Mastery motivation is closely related to children’s regulatory processes and is socialized by parents. However, we know little about how individual child and dyadic parent-child regulatory processes work together to foster the early development of mastery motivation in preschool. The present study examined dyadic persistence in parent-child interactions, children’s effortful control, and children’s successful vs. failed attempts in a challenging object mastery task at age 3.5 years and their prediction of teacher ratings of object-oriented and social mastery motivation in preschool at a 4-month follow-up (N = 100). Path analytic models revealed that greater dyadic persistence during parent-child interactions predicted children’s higher levels of social mastery. A greater rate of both successful and failed attempts at a challenging task predicted children’s higher levels of object mastery. However, failed attempts were positively related to concurrent individual and dyadic regulatory measures, whereas successful attempts were not. Findings suggest that parent-child coregulation makes a significant contribution to mastery motivation development and that there may be distinct antecedents for object-oriented vs. social forms of mastery motivation. Findings also suggest that a child’s early ability to persist in the face of failure may be an important predictor of mastery motivation in preschool.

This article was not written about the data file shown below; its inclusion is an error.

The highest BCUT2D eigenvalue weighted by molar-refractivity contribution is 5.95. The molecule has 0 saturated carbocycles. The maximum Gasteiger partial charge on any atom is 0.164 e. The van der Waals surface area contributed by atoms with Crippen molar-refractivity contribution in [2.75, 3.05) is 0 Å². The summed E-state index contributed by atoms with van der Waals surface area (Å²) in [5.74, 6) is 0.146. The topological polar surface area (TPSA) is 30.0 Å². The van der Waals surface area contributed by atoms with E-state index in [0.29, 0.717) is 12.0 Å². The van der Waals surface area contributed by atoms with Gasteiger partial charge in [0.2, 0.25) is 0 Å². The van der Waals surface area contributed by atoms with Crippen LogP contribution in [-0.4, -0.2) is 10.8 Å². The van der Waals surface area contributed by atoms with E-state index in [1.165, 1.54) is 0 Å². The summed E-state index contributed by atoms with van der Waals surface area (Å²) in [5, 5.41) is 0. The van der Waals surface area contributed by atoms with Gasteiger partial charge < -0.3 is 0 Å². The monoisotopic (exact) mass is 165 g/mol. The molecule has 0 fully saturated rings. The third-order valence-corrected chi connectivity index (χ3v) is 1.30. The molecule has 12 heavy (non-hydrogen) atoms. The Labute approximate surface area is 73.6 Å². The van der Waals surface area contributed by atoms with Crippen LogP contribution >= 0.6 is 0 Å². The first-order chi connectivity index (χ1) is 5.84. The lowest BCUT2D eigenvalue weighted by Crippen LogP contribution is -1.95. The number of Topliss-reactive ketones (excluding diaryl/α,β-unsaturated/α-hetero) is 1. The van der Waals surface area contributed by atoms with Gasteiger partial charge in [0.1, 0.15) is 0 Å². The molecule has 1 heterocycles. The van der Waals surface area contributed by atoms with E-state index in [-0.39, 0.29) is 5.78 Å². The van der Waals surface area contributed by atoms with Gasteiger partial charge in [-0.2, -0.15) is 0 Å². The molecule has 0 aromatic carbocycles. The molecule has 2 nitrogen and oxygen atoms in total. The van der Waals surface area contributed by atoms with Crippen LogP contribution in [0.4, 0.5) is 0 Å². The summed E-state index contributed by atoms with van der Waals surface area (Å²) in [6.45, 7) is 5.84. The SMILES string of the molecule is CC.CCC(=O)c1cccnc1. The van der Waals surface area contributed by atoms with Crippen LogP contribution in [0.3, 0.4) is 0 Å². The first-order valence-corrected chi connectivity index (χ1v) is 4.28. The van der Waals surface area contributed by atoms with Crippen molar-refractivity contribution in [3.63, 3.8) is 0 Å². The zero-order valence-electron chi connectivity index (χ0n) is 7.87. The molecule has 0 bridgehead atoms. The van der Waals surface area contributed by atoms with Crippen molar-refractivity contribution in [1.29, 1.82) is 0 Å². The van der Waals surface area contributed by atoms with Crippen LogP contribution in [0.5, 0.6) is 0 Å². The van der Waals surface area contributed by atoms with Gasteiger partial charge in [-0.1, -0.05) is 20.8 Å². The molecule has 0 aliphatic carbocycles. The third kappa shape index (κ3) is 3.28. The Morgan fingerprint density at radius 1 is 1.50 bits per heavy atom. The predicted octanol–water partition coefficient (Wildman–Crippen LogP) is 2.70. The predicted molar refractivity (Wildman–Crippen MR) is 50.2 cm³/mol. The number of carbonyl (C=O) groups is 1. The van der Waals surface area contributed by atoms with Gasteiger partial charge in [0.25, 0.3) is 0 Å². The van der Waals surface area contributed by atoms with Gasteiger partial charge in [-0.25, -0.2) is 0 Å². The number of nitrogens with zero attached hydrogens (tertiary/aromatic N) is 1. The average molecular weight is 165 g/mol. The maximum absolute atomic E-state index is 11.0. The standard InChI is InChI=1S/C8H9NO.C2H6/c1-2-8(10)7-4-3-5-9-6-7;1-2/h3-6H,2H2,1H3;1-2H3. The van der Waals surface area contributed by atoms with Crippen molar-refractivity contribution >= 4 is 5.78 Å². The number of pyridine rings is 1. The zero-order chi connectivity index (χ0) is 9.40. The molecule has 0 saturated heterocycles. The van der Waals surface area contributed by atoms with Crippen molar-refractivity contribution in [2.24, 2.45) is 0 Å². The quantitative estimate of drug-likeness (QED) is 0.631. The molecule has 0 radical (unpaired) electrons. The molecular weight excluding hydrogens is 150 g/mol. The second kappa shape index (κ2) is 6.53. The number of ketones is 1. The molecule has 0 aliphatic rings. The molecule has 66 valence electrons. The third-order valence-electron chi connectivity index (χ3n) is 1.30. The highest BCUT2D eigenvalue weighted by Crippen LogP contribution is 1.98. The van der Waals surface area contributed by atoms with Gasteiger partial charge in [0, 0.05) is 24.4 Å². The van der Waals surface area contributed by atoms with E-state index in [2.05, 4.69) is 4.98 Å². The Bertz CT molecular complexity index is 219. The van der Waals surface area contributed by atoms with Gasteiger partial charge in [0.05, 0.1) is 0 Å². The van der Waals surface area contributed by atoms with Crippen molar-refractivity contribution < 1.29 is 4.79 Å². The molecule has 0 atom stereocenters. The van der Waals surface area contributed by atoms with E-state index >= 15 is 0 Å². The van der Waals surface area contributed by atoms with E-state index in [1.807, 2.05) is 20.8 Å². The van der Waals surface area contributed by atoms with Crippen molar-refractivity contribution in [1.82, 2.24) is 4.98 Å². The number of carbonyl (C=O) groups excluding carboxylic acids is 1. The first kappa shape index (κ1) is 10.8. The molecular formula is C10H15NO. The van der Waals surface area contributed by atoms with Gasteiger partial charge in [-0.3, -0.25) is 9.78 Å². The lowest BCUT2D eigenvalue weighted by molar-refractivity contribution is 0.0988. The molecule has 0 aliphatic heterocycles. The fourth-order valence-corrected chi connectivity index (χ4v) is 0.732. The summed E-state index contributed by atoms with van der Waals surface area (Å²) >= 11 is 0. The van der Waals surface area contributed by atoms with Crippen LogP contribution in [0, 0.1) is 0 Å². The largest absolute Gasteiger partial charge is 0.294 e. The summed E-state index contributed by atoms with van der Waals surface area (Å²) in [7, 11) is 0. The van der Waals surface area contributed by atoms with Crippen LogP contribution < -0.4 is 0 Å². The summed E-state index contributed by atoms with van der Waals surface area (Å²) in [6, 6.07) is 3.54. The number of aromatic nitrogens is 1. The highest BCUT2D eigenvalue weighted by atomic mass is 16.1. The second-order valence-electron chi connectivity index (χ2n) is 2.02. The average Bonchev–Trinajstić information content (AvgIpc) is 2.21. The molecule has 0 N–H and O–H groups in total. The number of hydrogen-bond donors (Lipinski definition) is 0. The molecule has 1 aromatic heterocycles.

All Science Journal Classification (ASJC) codes
- Developmental and Educational Psychology
- Life-span and Life-course Studies